Reviews & Testimonials From Our Students (2023)

Nicole

Hi and welcome to our Alumni Spotlight podcast. I'm Nicole and I tell our student stories here at Penn Foster. Today we're meeting veterinary technician graduate Julia Mensen. Welcome Julia. Hey thanks for joining us today and being willing to share your story.

Julia

Absolutely, I'm happy to be here.

Nicole

Great so can you. Tell us a little bit about what you were up to before you started with Penn Foster?

Julia

Yeah, so I had started in veterinary medicine really around 2011 and then I got really involved in the beginning of 2012 and I was doing mostly reception work and then working at the low-cost practice that I was at. They had pulled me to kind of do some back treatment stuff and I didn't have a whole lot of experience with it, but I kind of knew that I didn't want to get into all that gross stuff and so I tried to keep my head out of treatment as much as possible and just stick to reception. Kind of telling myself like, especially that I would never want to do dentistry and then just kind of as the years went on, I started to get more and more comfortable - really wanting to learn more and getting my hands dirty. So in 2015 I got married. And then I kind of decided that I was really wanting tostart my career at that. So I had enrolled in Penn Foster in August of 2015 after working as kind-of a reception assistant for the first few years.

Nicole

Well, that's awesome. What do you think that turning point was for you? Was it just like being in that atmosphere every day or was there anything specific that kind of brought you towards the stuff you didn't think you maybe initially wanted to do?

Julia

Yeah, I definitely- I think just as I became more confident in what was going on around me in the clinic and then meeting some really amazing technicians along the way where I was likeI want to be you when I grow up was really a a the turning point for me. So, I think that, you know, factors in my life up until that point had made me kind of believe that I would never get to a point where I could be that smart or that driven and, and kind of let myself believe that for a long time and after working in the field, and you know, seeing a lot of inspirational people, I kind of changed my tone and was like, you know, what I can do this. I'm, I'm young. What else am I going to do? So I definitely think that it was. It was triggered by some really good technicians that I met out there.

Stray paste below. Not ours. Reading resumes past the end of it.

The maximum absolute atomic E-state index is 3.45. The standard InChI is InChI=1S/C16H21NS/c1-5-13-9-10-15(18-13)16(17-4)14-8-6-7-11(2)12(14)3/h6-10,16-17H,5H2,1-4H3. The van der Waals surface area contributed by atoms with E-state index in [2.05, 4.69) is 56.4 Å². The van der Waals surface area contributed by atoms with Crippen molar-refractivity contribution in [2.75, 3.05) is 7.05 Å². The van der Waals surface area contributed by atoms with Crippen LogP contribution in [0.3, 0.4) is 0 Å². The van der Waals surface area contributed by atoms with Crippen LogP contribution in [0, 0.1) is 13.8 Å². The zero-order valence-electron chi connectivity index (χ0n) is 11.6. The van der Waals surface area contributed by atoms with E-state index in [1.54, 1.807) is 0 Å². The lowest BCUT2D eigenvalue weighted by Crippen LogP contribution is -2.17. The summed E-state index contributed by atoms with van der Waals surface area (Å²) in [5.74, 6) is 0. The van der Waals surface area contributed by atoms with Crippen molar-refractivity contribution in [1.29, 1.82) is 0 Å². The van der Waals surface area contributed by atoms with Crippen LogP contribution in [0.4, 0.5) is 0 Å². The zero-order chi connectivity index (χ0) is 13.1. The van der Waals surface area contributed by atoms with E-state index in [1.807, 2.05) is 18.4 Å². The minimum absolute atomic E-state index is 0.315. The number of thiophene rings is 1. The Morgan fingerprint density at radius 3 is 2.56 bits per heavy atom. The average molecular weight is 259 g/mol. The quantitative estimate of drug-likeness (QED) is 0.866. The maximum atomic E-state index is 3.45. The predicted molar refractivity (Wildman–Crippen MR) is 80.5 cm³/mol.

Nicole

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Oh, that's lovely. So before Penn Foster did you try to pursue any career focused education in the veterinary field or outside the veterinary field?

Julia

Yeah, so I had always been interested in working with animals. Probably from you know, my early teens and at first I was, you know, applying to the pet stores in the area and they weren't necessarily hiring for anyone who was under 18 just because of liability with like taking care of the small animals and that kind of thing. So I honestly applied for like 3 years before I even turned 16. Just thinking maybe someone would give me a chance and they never really did. But right when I became an adult, someone hired me on, and I was doing puppy training courses with Petco and that's actually where I met my husband and we both kind of shared that love for dogs. So that was a cool way to start out. And I kind of just got the skills with like husbandry when it comes to you know like the rats and the mice and ferrets and you know all the small animals that I got to take care of while they were there a short time in the in the store and then I also got to work with the reptiles and you know, feeding the snakes and all that stuff; so not necessarily quite into veterinary medicine at that point, but I was getting really used to taking care of animals and kind of understanding more and more about anatomy and different species at that point.